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Sometime early in 1944, 218 Squadron stopped bombing and started training for a highly secret operation called GLIMMER, which Bas helped to plan, and whose purpose was to divert German attention from the invasion fleet that was to invade France in June. The operation was carried out on the night of June 5-6. The G-H bombers flew low, in tight circles, dropping WINDOW as they moved slowly out over the English Channel. In conjunction with boats below them that carried specially designed radar transponders, they appeared to the German radars to be a fleet of ships. While the real invasion fleet was moving out toward Normandy, the fake invasion fleet of G-H bombers was moving out toward the Pas de Calais, 200 miles to the east. The ruse was successful, and the strong German forces in the Pas de Calais did not move to Normandy in time to stop the invasion. While Bas was training the crews, he said nothing about it to his friends at the ORS. We knew only that he was out at the squadrons doing something useful. Even when GLIMMER was over and the invasion had succeeded, Bas never spoke about it. My boss, Reuben Smeed, was a man of considerable wisdom. One day at Bomber Command, he said, “In this business, you have a choice. Either you get something done or you get the credit for it, but not both.” Bas’s work was a fine example of Smeed’s dictum. He made his choice, and he got something done. In later life he became a famous plasma physicist and ran the Joint European Torus, the main fusion program of the European Union.

The one time that I did something practically useful for Bomber Command was in spring 1944, when Smeed sent me to make accurate measurements of the brightness of the night sky as a function of time, angle, and altitude. The measurements would be used by our route planners to minimize the exposure of bombers to the long summer twilight over Germany. I went to an airfield at the village of Shawbury in Shropshire and flew for several nights in an old Hudson aircraft, unheated and unpressurized. The pilot flew back and forth on a prescribed course at various altitudes, while I took readings of sky brightness through an open window with an antiquated photometer, starting soon after sunset and ending when the sun was 18 degrees below the horizon. I was surprised to find that I could function quite well without oxygen at 20,000 feet. I shared this job with J. F. Cox, a Belgian professor who was caught in England when Hitler overran Belgium in 1940. Cox and I took turns doing the measurements. My flights were uneventful, but on the last of Cox’s flights, both of the Hudson’s engines failed, and the pilot decided to bail out. Cox also bailed out and came to earth still carrying the photometer. He broke an ankle but saved the device. In later years, he became rector of the Free University in Brussels.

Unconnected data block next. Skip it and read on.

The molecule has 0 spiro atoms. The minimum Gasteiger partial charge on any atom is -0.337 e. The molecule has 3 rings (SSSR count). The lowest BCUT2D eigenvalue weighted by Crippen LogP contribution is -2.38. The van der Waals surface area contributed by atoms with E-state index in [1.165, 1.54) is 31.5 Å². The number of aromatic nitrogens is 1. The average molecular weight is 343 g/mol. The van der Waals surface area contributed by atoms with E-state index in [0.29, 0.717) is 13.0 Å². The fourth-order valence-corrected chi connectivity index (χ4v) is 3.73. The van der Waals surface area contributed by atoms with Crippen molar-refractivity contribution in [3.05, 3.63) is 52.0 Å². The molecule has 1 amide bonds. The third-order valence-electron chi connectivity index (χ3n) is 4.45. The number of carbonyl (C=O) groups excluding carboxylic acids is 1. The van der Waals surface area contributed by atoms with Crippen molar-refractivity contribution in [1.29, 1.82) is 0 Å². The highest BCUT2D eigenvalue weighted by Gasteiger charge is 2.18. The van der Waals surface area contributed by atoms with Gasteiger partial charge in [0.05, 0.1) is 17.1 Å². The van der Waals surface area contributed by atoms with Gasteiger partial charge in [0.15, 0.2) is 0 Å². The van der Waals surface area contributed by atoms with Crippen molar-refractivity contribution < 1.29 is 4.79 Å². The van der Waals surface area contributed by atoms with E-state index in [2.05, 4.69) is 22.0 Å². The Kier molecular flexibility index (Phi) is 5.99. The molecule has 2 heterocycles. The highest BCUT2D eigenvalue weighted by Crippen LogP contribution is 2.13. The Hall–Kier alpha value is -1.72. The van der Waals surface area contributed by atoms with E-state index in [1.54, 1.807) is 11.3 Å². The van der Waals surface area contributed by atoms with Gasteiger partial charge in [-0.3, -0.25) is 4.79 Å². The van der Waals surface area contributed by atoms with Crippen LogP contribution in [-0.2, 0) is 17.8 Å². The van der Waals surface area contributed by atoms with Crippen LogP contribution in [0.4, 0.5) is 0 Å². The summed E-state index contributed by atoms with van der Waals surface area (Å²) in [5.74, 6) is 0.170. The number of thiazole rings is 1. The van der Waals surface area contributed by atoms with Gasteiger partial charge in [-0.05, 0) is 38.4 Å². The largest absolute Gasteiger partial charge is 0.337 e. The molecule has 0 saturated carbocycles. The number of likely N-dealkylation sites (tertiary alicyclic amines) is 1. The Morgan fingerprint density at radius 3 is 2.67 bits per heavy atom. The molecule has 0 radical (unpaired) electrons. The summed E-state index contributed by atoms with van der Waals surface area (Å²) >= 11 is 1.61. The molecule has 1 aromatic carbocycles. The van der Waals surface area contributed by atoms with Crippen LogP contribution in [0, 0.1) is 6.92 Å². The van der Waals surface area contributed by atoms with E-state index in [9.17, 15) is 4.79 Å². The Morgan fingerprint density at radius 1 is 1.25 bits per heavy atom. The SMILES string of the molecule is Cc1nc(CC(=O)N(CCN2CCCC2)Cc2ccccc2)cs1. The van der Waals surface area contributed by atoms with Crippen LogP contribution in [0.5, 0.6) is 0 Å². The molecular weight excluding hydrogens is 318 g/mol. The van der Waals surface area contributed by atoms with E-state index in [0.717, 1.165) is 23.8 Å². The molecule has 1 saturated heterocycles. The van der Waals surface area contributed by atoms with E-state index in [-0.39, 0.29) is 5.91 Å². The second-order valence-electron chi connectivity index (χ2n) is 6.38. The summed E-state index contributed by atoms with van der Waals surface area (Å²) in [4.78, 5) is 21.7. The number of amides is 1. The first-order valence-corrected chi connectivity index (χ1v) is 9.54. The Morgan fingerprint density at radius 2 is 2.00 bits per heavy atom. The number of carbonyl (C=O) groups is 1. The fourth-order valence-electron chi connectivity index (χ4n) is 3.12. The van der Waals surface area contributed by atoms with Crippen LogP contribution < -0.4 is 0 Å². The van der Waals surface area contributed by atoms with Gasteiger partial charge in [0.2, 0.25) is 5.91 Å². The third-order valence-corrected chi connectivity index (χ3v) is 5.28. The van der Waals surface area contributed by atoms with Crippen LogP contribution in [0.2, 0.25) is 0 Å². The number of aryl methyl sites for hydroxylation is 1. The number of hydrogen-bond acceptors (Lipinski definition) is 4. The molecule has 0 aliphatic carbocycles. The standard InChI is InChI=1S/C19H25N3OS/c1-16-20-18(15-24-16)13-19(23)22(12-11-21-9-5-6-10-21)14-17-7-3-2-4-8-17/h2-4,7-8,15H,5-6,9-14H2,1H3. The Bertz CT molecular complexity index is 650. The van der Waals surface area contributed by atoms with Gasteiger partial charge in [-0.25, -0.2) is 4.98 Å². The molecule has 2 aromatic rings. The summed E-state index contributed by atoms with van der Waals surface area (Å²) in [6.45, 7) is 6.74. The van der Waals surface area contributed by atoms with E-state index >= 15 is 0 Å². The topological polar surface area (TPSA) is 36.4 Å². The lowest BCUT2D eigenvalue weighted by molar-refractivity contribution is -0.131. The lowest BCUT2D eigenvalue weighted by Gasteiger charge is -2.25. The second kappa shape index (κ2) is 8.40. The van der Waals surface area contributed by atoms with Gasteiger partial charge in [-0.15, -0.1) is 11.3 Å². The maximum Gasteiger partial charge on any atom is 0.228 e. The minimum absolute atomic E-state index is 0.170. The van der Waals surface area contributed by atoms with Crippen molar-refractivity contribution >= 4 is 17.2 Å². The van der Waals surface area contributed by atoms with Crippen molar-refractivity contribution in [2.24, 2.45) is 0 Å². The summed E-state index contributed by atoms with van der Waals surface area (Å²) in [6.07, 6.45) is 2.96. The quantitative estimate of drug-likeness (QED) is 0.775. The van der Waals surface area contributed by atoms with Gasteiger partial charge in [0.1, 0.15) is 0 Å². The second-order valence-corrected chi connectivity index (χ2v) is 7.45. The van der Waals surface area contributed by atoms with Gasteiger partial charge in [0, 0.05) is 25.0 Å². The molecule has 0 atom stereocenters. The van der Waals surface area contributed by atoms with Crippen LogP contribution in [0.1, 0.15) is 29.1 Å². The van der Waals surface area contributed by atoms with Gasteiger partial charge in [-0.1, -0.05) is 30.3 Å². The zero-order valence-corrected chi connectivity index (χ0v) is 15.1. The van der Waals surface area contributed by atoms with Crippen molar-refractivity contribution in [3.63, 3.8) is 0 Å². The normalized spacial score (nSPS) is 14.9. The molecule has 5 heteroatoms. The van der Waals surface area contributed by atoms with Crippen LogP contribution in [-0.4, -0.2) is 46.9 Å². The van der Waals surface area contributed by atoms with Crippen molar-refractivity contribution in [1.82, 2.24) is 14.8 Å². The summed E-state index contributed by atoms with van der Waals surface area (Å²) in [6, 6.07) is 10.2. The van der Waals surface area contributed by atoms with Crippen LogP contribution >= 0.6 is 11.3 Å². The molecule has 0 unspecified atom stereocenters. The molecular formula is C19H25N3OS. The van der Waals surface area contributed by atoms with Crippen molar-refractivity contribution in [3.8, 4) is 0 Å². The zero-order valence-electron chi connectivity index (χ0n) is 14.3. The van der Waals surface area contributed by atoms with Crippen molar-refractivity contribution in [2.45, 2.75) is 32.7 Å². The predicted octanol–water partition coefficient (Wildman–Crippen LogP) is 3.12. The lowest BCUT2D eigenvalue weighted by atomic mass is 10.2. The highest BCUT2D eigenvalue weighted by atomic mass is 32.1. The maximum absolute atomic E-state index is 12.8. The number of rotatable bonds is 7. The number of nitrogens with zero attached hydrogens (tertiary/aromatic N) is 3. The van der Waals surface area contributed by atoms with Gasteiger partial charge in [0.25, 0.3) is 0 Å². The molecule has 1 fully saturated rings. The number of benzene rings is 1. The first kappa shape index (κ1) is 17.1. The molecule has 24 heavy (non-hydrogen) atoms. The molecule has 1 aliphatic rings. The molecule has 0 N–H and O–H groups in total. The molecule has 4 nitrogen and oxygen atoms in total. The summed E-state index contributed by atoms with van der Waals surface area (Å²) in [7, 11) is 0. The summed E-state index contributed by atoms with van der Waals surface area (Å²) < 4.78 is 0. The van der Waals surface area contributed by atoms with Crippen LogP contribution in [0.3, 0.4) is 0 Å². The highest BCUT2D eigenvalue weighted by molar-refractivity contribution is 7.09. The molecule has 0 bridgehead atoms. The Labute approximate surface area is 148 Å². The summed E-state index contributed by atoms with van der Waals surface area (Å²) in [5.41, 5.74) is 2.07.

After the War, Smeed worked for the British government on road traffic problems and then taught at University College London, where he was the first professor of traffic studies. He applied the methods of operational research to traffic problems all over the world and designed intelligent traffic-light control systems to optimize the flow of traffic through cities. Smeed had a fatalistic view of traffic flow. He said that the average speed of traffic in central London would always be nine miles per hour, because that is the minimum speed that people will tolerate. Intelligent use of traffic lights might increase the number of cars on the roads but would not increase their speed. As soon as the traffic flowed faster, more drivers would come to slow it down.

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